Why is the most important sporting event in history also one of the most difficult to enjoy in VR?
The 2022 Winter Olympic Games are just around the corner, which means many of us have already begun planning our Olympic viewing schedules. Thanks to the ongoing COVID-19 pandemic, however, most of us were forced to cancel our much-anticipated biennial watch parties.
This should be the part where I explain how VR technology is revolutionizing the way we experience the Olympic Games. Unfortunately, watching your favorite competitions in VR is still a headache; an expensive, inconvenient headache.
As far as we can tell there are only a handful of ways to watch the 2022 Winter Olympics in VR. The first and best way is using the official NBC Olympics VR by Xfinity app. Available for download on Meta Quest and Meta Quest 2 headsets, the NBV VR app offers an extensive amount of Olympic coverage.
This includes live 180-degree coverage of the opening ceremony and select sports, VR coverage from 10 events including Alpine skiing and bobsled, and a slew of exclusive content. You can enjoy 150 hours of 8K coverage by yourself or start a watch party with up to three friends and cheer your favorite countries on together.
Unfortunately, in order to enjoy this immersive coverage, you’ll need a subscription to USA Network, which will run you a costly $69.99. A limited amount of select content will be available free without the need for a subscription. Why the powers at be decided on such limited availability is a mystery.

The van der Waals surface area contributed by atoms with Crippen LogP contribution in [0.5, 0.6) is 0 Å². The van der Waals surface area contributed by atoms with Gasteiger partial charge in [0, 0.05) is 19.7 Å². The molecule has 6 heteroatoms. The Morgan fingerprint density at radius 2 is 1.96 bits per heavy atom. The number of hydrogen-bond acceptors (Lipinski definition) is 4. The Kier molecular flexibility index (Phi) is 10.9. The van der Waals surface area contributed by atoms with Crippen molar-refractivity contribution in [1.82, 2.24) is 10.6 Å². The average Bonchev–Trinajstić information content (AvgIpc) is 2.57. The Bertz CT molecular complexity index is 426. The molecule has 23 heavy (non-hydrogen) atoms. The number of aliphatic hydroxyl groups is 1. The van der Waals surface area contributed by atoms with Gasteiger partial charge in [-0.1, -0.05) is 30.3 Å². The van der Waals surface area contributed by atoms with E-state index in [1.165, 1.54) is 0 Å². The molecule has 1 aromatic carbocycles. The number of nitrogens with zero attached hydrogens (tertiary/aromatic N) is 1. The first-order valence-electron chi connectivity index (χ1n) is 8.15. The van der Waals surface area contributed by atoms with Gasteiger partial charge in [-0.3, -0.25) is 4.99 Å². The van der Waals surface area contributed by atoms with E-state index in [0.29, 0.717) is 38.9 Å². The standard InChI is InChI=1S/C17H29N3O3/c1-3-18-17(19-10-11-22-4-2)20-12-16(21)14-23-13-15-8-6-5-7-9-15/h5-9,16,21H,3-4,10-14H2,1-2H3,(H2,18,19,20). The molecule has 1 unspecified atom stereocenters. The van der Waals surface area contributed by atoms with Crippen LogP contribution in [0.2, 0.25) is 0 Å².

Then there’s Bigscreen VR. Originally released on PC VR headsets back in 2016, this remote desktop app lets you use your PC in VR. You can set up a private lobby and invite friends or search for an existing public lobby already streaming the Olympic Games. This is, of course, a much more simplistic viewing experience compared to the NBC Olympics VR app. That said, watching live events on a two-story-tall screen in your own private theater is still pretty sweet.
You can also enjoy free Olympic coverage courtesy of NBC via a compatible VR web browser. Unfortunately, this option does not include any social capabilities.
Like we said in our previous coverage of the 2020 Tokyo Olympics, the international event has never been afraid to adopt new technologies, such as Intel True View, AR glasses for spectators, and 3D athlete body tracking. During the 2016 Summer Games in Rio, Gear VR users could enjoy a wide range of events in VR, such as track & field, basketball, and diving.
Since then we’ve seen immersive technology used for coverage in a variety of unique ways. Here’s hoping future Olympic Games will feature a wider range of easily-accessible VR/AR content.
Feature Image Credit: Intel